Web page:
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Sue Collins Apr 12
Was Dorothy right or a victim of ginned-up memory? She was so pleased to be deposited right back at her beginning.
But the colors weren’t there. Where was the action? The danger that infused her journey and spiked her nerve endings?

I guess that she eventually acclimated to her old routine. Gradually the colors and tingly tension subsided into a memory.
She helped with the chores, later married a farmer from a nearby town, and put on her apron to raise corn and a few kids.

Maybe one snowy night, though, when Dorothy was in her twilight years, all alone in front of the fireplace nursing a dram,
She took solace in the fact that once upon a time she was the star of her own technicolor journey. Close your eyes, Dorothy.
                                                                                              
                         And dream a little dream for me.
Sue Collins Apr 4
Letting go of the reins when the trees are sagging under the weight of irony and past iniquities may be cathartic.
Removing those blinders amid the collapse will sear the brain and remove any lingering doubt about the future.

For the shifts in mood and temperature, check the dogs. They are the barometer we can’t seem to reconcile.
Sometimes it is the cumulative that does us in. Like a cat with ball of wool. Once it’s unraveled, that’s the end.

I wish for a clear path from Point A to Point Z. If I stomp on my dreams, if I hit play, if I forget to love, if, if, if.
The God of Variables defies me. Our Lady of Misty Confusion works against me. The cat licks herself and laughs.
Sue Collins Apr 1
It was a dream-like state. A state I have come to prefer over the one that purports to be real. Just shut my eyes.
The tide had its way with me. The rhythm akin to love, the making of. A roll of the dice with a saturated sound.

The seaweed embraced me as if I were her long lost love. Her smell brought unknown memories from the deep.
I culled the entanglement of human’s leftovers from her being so that she could taste freedom and breathe again.

When I heard the cacophony of the maddening world, I had to make a choice. I chose my lover. Forever entwined.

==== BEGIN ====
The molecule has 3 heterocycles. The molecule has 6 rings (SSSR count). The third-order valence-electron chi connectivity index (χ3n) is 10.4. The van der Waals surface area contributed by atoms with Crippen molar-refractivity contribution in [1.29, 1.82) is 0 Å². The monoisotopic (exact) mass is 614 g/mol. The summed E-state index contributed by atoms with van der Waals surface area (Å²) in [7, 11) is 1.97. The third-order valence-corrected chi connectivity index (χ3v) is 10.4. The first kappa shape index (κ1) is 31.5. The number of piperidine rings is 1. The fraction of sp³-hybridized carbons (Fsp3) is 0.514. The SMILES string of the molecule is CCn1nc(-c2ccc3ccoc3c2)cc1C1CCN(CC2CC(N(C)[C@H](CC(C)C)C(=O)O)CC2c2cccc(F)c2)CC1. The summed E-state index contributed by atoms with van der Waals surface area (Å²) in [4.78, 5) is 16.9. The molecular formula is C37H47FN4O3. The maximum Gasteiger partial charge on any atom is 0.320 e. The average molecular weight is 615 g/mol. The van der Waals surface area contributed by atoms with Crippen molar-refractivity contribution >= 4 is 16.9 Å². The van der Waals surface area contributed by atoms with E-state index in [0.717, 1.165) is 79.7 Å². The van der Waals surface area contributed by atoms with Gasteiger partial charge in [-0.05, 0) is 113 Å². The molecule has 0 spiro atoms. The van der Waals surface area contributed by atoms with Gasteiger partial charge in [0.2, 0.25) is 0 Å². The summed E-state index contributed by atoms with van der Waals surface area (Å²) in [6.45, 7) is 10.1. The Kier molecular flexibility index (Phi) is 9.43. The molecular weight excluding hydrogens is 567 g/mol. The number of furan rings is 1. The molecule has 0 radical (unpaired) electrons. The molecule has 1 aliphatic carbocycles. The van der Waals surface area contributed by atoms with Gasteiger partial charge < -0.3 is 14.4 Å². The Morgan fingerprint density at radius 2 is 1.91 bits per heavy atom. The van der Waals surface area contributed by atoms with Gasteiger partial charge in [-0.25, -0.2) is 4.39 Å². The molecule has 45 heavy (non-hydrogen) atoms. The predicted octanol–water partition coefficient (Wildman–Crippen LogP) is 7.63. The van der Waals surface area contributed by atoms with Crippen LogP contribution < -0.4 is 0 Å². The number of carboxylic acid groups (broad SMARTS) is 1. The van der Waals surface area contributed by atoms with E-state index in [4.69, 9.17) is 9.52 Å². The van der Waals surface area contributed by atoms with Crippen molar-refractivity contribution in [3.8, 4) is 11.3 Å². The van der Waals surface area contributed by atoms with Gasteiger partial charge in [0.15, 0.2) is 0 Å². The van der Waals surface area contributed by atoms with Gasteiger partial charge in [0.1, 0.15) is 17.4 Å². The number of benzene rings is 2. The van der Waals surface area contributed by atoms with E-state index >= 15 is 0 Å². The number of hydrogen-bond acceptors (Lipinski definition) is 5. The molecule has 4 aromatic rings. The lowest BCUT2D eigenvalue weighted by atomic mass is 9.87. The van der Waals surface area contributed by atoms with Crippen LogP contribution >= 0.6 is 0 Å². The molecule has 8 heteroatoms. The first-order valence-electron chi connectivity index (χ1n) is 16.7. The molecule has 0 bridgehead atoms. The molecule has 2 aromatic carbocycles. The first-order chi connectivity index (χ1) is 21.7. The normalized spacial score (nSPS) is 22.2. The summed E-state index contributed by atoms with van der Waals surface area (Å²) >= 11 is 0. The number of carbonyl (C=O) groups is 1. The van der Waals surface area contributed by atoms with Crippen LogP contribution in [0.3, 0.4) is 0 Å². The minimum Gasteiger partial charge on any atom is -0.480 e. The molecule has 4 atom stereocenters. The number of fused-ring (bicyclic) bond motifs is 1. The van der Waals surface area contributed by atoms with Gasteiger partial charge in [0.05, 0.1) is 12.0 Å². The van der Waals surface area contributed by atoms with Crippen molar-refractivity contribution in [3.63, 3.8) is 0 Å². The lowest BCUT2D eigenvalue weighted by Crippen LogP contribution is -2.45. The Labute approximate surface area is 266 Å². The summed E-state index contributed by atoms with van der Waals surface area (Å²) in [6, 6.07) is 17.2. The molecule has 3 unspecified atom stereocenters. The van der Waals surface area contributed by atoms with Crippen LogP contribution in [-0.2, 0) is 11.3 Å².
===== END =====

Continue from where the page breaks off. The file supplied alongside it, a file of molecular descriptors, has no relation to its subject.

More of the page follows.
Sue Collins Mar 25
The wind brought with it the memoir, wrapped up all nice and fancy with tiny love-me-nots in bloom.
A very tenuous grasp on reality from the person whose reality is based on fantasy. Can we trust her?

Several chapters to the story, beginning with an innocence-tinged laugh that belied even the child herself.
Bouts of alcohol rage and running with scissors stuff. Parents limiting their exposure to her from Day 1.

Hysteria? Hyperbole? The problem with a memoir is that we never know the ending, real or not. It just drifts off.
No conclusion, no final assessment, no lasting revelation or hope or despair.  Death takes care of  the epilogue.
Sue Collins Mar 12
THE CHILD
There is that head-slamming moment of clear sight. Something akin to a sucker punch.
But we’re getting ahead of ourselves. The girl first slides out to a pink blanket and bow.
Isn’t she a little doll? Daddy’s princess will make her mark in the world with all that beauty.
Please dance for our guests, darling. And bake us a cake in mommy’s little helper oven.

THE ADOLESCENT
The frills and curls and princess talk take their toll, cuddle the girl into steps of submission.
Twirling for dimes and validation, letting the boys take a peep for love, fluffy mascara and
Glossy lips for insurance. The M.O. of pleasing becoming implanted as smarts go on hiatus.
Friends grow clique-est daggers, and gossip about the nasty abounds. Will she or won’t she?

THE ADULT
Of course she will and she did. Disappointed that the earth still turns, but who is she to judge?
Through the small measures and sense of her, we see that she begins to ask questions of herself.
She is not an afterthought of a rib. She wants to write to the world. Her silence has been corrupted.
And the metamorphosis begins. She loves, she procreates, and she sheds the princess skin of the child.

Maybe not head-slamming or sucker punched after all. She just grew up into herself.
Sue Collins Mar 5
Legs akimbo and fire in their eyes. The beautiful boys of summer.
Their perfect brown backs and hands waving everywhere at once.
Energy for a lifetime used all at once. Flying net-less through the air.

The boys of summer see gold and silver linings in the paddle of a canoe.
Walls are to be conquered, no signs of trespassing for these boys of summer.
They have a secret language that will last them until they hit their inexorable winter.

The winged boys of summer know nothing about fear or death, bless them always.
Sue Collins Mar 3
The poet bleeds ruby red words to match the injury. Follow the stains to find out whodonit, cathartic agony before redemption, loose ties abound.

The poet’s words a kaleidospoke of spiritual colors come to life. One strand of hair can mean life or death in the poet’s world. Always bated breath for clues.

The poet’s heart and soul cannot be bought and sold. Above the fray, giving hints of the immortal. Never didactically explaining. That’s below his pay grade.

Look to car bumpers for slogans and clichés; poetry is a unique view of the quotidian and the extraordinary together in curvilinear form. No straight lines.

The drama of internal dialogue is an art form for those willing to let the words in. Chew on them a while, and let the digestive process be everlasting.
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